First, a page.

Healthcare Workplace Spotlight: the Importance of Personal Hygiene

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For starters, personal hygiene is defined as the various ways in which an individual provides care to his or her body. Personal hygiene is of the utmost importance for everyone in society, but this rings especially true for those who work in the medical field and healthcare industry. In fact, personal hygiene is so important in the healthcare field that it can mean the difference between life and death.

Why is personal hygiene so important? The human body can be an ideal place for many disease-causing microbes and germs to flourish and multiply. These microbes can result in illness for a person who does not practice good personal hygiene habits. In addition, the microbes can make the other people in the life of the unclean person extremely sick due to the fact that germs that cause disease are spread by way of direct contact.

What are some examples of poor personal hygiene habits for healthcare workers and others? Examples include wearing unwashed clothing and uniforms, not showering or bathing regularly, not brushing one’s own teeth twice per day, not routinely washing one’s hands, and failing to cover the mouth when coughing or sneezing. Unclean clothes, bodies, mouths and hands are all able to spread germs and make others ill.

For those who provide direct care to clients and patients, personal hygiene is so crucial that adherence to good cleanliness habits can mean the difference between life and death. For instance, unclean clothing contains dead skin cells and germs. A nurse aide who wears unclean scrubs to her workplace can spread germs to an elderly patient with a compromised immune system. The patient may develop an infection and die.

Certain types of patients and clients are more prone to contracting illness than others. These patients include the elderly, the very young, the unvaccinated, and those with reduced immunity due to acquired immunodeficiency virus (AIDS) or taking medications that suppress the body’s immune response. People with autoimmune diseases and those who have had organ transplantation often take drugs that lower the body’s immunity.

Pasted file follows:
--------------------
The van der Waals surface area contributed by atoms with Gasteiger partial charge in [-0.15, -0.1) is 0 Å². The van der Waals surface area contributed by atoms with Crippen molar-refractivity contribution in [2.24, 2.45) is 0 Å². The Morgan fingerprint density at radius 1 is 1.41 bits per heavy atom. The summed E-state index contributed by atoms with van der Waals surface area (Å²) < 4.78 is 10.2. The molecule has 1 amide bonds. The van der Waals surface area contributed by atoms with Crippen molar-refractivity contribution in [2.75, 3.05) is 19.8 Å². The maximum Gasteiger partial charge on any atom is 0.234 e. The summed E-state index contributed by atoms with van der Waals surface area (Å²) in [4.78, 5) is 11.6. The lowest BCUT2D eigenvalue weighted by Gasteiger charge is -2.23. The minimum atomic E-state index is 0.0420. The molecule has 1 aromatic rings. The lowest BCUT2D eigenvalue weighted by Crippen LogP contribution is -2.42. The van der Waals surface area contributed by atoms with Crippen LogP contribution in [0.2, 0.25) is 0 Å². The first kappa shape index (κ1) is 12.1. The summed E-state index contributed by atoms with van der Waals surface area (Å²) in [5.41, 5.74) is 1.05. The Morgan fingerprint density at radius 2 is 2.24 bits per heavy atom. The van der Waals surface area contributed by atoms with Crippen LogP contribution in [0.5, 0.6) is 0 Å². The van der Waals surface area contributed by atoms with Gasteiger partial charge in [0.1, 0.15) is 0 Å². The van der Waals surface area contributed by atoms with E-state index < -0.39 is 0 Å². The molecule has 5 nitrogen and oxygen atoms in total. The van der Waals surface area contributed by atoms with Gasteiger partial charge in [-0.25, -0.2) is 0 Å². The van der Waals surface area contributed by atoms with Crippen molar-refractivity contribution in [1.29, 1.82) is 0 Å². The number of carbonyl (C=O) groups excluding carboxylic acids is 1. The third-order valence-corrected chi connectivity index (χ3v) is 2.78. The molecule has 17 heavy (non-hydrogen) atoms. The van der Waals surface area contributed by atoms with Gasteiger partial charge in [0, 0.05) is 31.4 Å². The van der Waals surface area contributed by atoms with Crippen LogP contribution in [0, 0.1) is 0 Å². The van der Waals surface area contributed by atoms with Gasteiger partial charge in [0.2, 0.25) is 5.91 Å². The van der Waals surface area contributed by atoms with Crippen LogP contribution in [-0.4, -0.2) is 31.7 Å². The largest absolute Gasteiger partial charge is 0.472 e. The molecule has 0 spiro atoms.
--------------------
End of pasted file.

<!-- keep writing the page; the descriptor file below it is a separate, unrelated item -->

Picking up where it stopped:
So, what are some examples of good personal hygiene habits that healthcare workers and others should practice? Some examples include taking daily showers or baths, brushing the teeth twice a day, washing the hands after using the toilet and before giving care or handling food items, wearing clothing that has been washed, ensuring one’s hair is clean, and covering the mouth when coughing or sneezing.

Good personal hygiene habits reduce microbial counts on a person’s skin and in the oral cavity, thereby minimizing chances of spreading germs that cause disease. Clean clothing does not harbor the germs that are found on unwashed clothes. Also, covering the mouth during a cough or sneeze keeps airborne and droplet germs from getting into the air, thereby preventing others in the immediate area from breathing them in.

Personal hygiene starts with at the individual level. It is up to the individual to do what he possibly can to protect himself, his family, the community, and the public as a whole. Good personal hygiene habits protect individuals, families, communities and the general public by reducing the number of disease-causing germs on peoples’ bodies. Personal hygiene is a health and safety issue. Remember that.

RESOURCES

Australian Government Department of Health. (November 2010). Good Personal Hygiene. Retrieved March 28, 2019, from http://www.health.gov.au/internet/publications/ publishing.nsf/Content/ohp-enhealth-manual-atsi-cnt-l~ohp-enhealth-manual-atsi-cnt-l-ch3~ohp-enhealth-manual-atsi-cnt-l-ch3.7

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